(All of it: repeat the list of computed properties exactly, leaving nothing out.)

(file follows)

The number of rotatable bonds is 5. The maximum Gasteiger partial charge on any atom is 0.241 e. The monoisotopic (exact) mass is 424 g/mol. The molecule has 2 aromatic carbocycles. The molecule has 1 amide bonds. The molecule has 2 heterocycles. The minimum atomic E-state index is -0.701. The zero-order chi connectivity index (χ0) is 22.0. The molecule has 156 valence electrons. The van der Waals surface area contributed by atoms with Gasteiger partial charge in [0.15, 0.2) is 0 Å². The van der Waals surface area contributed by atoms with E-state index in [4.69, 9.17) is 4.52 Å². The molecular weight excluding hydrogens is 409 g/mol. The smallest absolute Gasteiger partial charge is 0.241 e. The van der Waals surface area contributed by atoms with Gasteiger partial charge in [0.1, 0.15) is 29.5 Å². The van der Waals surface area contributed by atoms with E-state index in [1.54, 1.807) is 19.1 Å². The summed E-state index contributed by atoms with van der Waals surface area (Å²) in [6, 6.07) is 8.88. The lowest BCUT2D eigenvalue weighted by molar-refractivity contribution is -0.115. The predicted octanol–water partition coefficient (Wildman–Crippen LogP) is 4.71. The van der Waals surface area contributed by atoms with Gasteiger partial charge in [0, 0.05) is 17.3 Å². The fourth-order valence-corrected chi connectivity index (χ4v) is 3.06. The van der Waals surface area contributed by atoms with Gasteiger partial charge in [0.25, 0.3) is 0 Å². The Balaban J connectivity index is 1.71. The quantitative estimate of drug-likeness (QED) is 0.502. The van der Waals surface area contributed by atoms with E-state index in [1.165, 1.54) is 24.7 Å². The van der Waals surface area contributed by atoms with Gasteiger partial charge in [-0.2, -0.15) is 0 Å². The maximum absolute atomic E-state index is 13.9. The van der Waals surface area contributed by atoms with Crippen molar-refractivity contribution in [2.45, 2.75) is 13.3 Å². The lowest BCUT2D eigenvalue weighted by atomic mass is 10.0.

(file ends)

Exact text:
The number of rotatable bonds is 5. The maximum Gasteiger partial charge on any atom is 0.241 e. The monoisotopic (exact) mass is 424 g/mol. The molecule has 2 aromatic carbocycles. The molecule has 1 amide bonds. The molecule has 2 heterocycles. The minimum atomic E-state index is -0.701. The zero-order chi connectivity index (χ0) is 22.0. The molecule has 156 valence electrons. The van der Waals surface area contributed by atoms with Gasteiger partial charge in [0.15, 0.2) is 0 Å². The van der Waals surface area contributed by atoms with E-state index in [4.69, 9.17) is 4.52 Å². The molecular weight excluding hydrogens is 409 g/mol. The smallest absolute Gasteiger partial charge is 0.241 e. The van der Waals surface area contributed by atoms with Gasteiger partial charge in [0.1, 0.15) is 29.5 Å². The van der Waals surface area contributed by atoms with E-state index in [1.54, 1.807) is 19.1 Å². The summed E-state index contributed by atoms with van der Waals surface area (Å²) in [6, 6.07) is 8.88. The lowest BCUT2D eigenvalue weighted by molar-refractivity contribution is -0.115. The predicted octanol–water partition coefficient (Wildman–Crippen LogP) is 4.71. The van der Waals surface area contributed by atoms with Gasteiger partial charge in [0, 0.05) is 17.3 Å². The fourth-order valence-corrected chi connectivity index (χ4v) is 3.06. The van der Waals surface area contributed by atoms with Gasteiger partial charge in [0.25, 0.3) is 0 Å². The Balaban J connectivity index is 1.71. The quantitative estimate of drug-likeness (QED) is 0.502. The van der Waals surface area contributed by atoms with E-state index in [1.165, 1.54) is 24.7 Å². The van der Waals surface area contributed by atoms with Gasteiger partial charge in [-0.2, -0.15) is 0 Å². The maximum absolute atomic E-state index is 13.9. The van der Waals surface area contributed by atoms with Crippen molar-refractivity contribution in [2.45, 2.75) is 13.3 Å². The lowest BCUT2D eigenvalue weighted by atomic mass is 10.0.